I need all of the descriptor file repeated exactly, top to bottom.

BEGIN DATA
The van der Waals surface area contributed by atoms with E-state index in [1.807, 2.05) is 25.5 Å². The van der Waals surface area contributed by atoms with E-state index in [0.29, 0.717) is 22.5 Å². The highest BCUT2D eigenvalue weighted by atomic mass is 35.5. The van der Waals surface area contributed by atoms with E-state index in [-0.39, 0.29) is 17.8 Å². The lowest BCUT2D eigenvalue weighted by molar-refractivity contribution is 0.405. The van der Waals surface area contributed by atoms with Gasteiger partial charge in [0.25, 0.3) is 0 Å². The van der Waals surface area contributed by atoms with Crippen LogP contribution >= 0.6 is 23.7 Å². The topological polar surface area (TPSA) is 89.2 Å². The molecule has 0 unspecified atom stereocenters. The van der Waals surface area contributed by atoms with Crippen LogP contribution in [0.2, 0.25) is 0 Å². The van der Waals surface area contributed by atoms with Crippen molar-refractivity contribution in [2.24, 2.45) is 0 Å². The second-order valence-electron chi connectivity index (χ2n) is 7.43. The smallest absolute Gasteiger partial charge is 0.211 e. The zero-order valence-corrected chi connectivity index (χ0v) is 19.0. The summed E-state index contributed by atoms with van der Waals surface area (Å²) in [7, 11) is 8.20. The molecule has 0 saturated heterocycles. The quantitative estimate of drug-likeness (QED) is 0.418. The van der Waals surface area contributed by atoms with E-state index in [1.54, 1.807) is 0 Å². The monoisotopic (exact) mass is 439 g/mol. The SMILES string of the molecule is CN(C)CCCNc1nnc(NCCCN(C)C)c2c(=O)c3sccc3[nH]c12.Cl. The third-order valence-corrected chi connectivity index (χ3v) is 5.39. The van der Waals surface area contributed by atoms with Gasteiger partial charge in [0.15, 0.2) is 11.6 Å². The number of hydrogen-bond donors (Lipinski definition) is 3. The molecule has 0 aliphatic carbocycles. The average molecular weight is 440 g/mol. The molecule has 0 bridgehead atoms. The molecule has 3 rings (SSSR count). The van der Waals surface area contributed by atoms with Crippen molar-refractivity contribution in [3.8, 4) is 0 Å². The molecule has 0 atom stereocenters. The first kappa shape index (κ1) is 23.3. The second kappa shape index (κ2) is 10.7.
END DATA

The van der Waals surface area contributed by atoms with E-state index in [1.807, 2.05) is 25.5 Å². The van der Waals surface area contributed by atoms with E-state index in [0.29, 0.717) is 22.5 Å². The highest BCUT2D eigenvalue weighted by atomic mass is 35.5. The van der Waals surface area contributed by atoms with E-state index in [-0.39, 0.29) is 17.8 Å². The lowest BCUT2D eigenvalue weighted by molar-refractivity contribution is 0.405. The van der Waals surface area contributed by atoms with Gasteiger partial charge in [0.25, 0.3) is 0 Å². The van der Waals surface area contributed by atoms with Crippen LogP contribution >= 0.6 is 23.7 Å². The topological polar surface area (TPSA) is 89.2 Å². The molecule has 0 unspecified atom stereocenters. The van der Waals surface area contributed by atoms with Crippen LogP contribution in [0.2, 0.25) is 0 Å². The van der Waals surface area contributed by atoms with Crippen molar-refractivity contribution in [2.24, 2.45) is 0 Å². The second-order valence-electron chi connectivity index (χ2n) is 7.43. The smallest absolute Gasteiger partial charge is 0.211 e. The zero-order valence-corrected chi connectivity index (χ0v) is 19.0. The summed E-state index contributed by atoms with van der Waals surface area (Å²) in [7, 11) is 8.20. The molecule has 0 saturated heterocycles. The quantitative estimate of drug-likeness (QED) is 0.418. The van der Waals surface area contributed by atoms with E-state index in [1.54, 1.807) is 0 Å². The monoisotopic (exact) mass is 439 g/mol. The SMILES string of the molecule is CN(C)CCCNc1nnc(NCCCN(C)C)c2c(=O)c3sccc3[nH]c12.Cl. The third-order valence-corrected chi connectivity index (χ3v) is 5.39. The van der Waals surface area contributed by atoms with Gasteiger partial charge in [0.15, 0.2) is 11.6 Å². The number of hydrogen-bond donors (Lipinski definition) is 3. The molecule has 0 aliphatic carbocycles. The average molecular weight is 440 g/mol. The molecule has 0 bridgehead atoms. The molecule has 3 rings (SSSR count). The van der Waals surface area contributed by atoms with Crippen molar-refractivity contribution in [3.8, 4) is 0 Å². The molecule has 0 atom stereocenters. The first kappa shape index (κ1) is 23.3. The second kappa shape index (κ2) is 10.7.